Brands have taken over the music business. At least that seems to be the impression that has come out of Austin’s South by Southwest Festival. The first victim of commercialism is the festival itself. When the event started, nearly 20 years ago, it was a fairly intimate setting where A&R people would flock to find new unsigned bands. Now it is a huge event where “baby bands” play to empty bars while superstars steal the attention.
That is a whole other story. The more pressing issue is that the music business has become more about various brands using the platform of music to sell their chips, or drinks, or almost anything else. To someone who is a bit of a music purist this is very distressing.
Don’t get me wrong. There was an era at Columbia where you had to be “hip enough” just to get in the room. Big selling acts like Billy Joel, Journey and even Pink Floyd were given a more subservient role in the company and bands like Poi Dog Pondering, Chris Whitely and Jeff Buckley were elevated to elite status. No disrespect to any of these artists, but I recognized that without big selling acts that also sold catalog we would not be able to pay the electric bill. I frequently found myself defending the position that we needed acts like Journey, who among other things had one of the best selling greatest hits collections of all time. Eventually my way of thinking won out, but it was a fight for a while.
Record labels have a well deserved reputation of not being good to artists. The business model allowed the label to consistently underpay artist royalties.You have to be a very successful artist to actually get big checks from you label. One legendary artist told me that he would have to hire an accountant for $25,000 in order to get $100,000 that he was owed by Columbia. Lots of “creative accounting” was always involved. But the one main thing about labels is that most of the people that worked or even still work there, love music. We really can’t say this about the brands that are dominating the industry. For them it is all about money and nothing else.
For these companies it is all about using music to reach potential buyers. They concentrate on the most successful acts, leaving new and upcoming acts at a tremendous disadvantage. It is great for Doritos to jump on Lady Gaga’s back. Is it really that useful for the act? Sure it is money, but at what cost? Proof of the importance of corporations in the music industry is seen in the recent “List of the Top 100 Most Powerful People in the Music Business”. Many corporate execs are on this list, including a marketing person from Citibank who was with the Top 15. I don’t know about you, but when I think about music, I don’t think about my Citicard. But apparently many people do. Citibank has done a great job. The losers are new artists and the public.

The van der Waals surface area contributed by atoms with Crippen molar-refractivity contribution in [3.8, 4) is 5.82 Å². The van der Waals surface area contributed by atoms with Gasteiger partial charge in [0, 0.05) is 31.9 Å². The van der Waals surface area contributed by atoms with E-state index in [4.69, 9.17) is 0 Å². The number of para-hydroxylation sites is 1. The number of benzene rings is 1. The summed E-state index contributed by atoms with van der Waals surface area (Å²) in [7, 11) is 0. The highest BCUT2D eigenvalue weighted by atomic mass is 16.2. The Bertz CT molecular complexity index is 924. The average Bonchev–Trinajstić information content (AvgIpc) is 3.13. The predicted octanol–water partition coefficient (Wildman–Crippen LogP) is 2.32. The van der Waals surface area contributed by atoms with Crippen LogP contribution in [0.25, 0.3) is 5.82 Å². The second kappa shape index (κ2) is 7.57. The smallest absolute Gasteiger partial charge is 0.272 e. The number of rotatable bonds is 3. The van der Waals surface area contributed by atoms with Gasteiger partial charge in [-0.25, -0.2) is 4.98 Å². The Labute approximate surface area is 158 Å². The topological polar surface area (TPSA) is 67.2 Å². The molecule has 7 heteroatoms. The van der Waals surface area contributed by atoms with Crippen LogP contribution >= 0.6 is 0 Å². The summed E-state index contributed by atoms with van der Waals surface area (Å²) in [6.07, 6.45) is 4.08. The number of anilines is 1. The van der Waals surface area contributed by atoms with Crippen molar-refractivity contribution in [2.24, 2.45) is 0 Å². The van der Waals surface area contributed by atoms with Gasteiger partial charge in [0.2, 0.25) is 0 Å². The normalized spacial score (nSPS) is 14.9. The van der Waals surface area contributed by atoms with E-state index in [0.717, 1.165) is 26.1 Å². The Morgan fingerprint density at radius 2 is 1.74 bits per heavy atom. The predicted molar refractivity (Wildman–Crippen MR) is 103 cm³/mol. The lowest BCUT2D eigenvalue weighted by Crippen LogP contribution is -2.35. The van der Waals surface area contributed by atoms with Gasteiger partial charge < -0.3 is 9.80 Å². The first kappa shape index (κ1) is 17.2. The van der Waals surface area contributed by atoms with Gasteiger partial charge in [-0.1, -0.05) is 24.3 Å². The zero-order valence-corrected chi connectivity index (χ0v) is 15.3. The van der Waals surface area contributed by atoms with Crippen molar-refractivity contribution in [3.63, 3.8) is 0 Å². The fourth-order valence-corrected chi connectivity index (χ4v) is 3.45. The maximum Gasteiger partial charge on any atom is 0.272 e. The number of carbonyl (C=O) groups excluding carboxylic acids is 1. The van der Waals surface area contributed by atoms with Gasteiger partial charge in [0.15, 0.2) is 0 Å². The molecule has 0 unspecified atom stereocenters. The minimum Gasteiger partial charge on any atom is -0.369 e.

Red Bull has a more refreshing approach. They have a record label whose main responsibility is to bring new consumers to their energy drink. They endorse everything from parachute jumps from the edge of space, to a soccer team, to musical acts. The difference is they spend lots of money developing their acts. Within the last few years they have established a band called AWOL NATION. They have spent millions in developing this once unknown band. There is no way this act would have gotten this attention at a major label. The label may have made money on this band but it has taken years. They have done a tremendous job on behalf of the band and it has also helped the core product, Red Bull. But unfortunately, corporations with this kind of commitment are few and far between.
For me it all comes down to this. The rich get richer and everyone else can go to hell. As if the deck has not always been stacked against the “baby band” the recent level of corporate involvement is just another dagger in the heart. I urge these corporations to find ways to help young acts develop. Red Bull has proven it can work. You don’t need to spend the money they have to achieve this goal, but there is a business model that will allow smaller acts to have a significant impact on a product. The public can discover a new band while it finds your product. The brand loyalty that will come from this marriage will be superior to anything involving a major act that the consumer already knows about.
This requires putting people who know something about music in positions at corporations that sell things other than music. People who can identify talent and involve new acts with tremendous potential for a fraction of the cost of signing on a major act. There are a few former industry people that have been brought into non-music corporations. But there are hundreds of very competent music experts that have not found suitable homes for their talents. There have not been many industries willing to recognize that their expertise in music and in marketing would be beneficial to their cause.
It is time for the corporate America to fully take advantage of all the amazingly talented people that could dramatically affect their bottom line. I am not talking about salesman, accountants and product managers, but MUSIC EXPERTS.